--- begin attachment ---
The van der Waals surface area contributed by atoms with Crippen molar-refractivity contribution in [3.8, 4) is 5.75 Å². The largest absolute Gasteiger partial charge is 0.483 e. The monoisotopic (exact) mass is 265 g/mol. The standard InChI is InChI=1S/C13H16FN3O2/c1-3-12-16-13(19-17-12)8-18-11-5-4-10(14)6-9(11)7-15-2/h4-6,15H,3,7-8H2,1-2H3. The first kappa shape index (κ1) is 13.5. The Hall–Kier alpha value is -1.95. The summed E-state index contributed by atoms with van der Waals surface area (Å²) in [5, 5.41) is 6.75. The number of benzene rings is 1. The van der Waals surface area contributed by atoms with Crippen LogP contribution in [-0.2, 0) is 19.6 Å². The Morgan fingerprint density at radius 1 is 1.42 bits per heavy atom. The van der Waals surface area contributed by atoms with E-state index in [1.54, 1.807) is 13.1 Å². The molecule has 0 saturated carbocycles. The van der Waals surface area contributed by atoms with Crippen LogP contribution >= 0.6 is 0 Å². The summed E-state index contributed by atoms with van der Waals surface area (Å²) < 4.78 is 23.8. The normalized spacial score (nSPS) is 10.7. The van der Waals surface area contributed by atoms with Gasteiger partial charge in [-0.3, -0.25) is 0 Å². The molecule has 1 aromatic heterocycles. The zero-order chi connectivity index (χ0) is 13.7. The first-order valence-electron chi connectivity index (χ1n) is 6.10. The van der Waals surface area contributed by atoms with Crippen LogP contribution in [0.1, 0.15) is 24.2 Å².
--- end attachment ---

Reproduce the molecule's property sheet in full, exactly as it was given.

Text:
The van der Waals surface area contributed by atoms with Crippen molar-refractivity contribution in [3.8, 4) is 5.75 Å². The largest absolute Gasteiger partial charge is 0.483 e. The monoisotopic (exact) mass is 265 g/mol. The standard InChI is InChI=1S/C13H16FN3O2/c1-3-12-16-13(19-17-12)8-18-11-5-4-10(14)6-9(11)7-15-2/h4-6,15H,3,7-8H2,1-2H3. The first kappa shape index (κ1) is 13.5. The Hall–Kier alpha value is -1.95. The summed E-state index contributed by atoms with van der Waals surface area (Å²) in [5, 5.41) is 6.75. The number of benzene rings is 1. The van der Waals surface area contributed by atoms with Crippen LogP contribution in [-0.2, 0) is 19.6 Å². The Morgan fingerprint density at radius 1 is 1.42 bits per heavy atom. The van der Waals surface area contributed by atoms with E-state index in [1.54, 1.807) is 13.1 Å². The molecule has 0 saturated carbocycles. The van der Waals surface area contributed by atoms with Crippen LogP contribution >= 0.6 is 0 Å². The summed E-state index contributed by atoms with van der Waals surface area (Å²) < 4.78 is 23.8. The normalized spacial score (nSPS) is 10.7. The van der Waals surface area contributed by atoms with Gasteiger partial charge in [-0.3, -0.25) is 0 Å². The molecule has 1 aromatic heterocycles. The zero-order chi connectivity index (χ0) is 13.7. The first-order valence-electron chi connectivity index (χ1n) is 6.10. The van der Waals surface area contributed by atoms with Crippen LogP contribution in [0.1, 0.15) is 24.2 Å².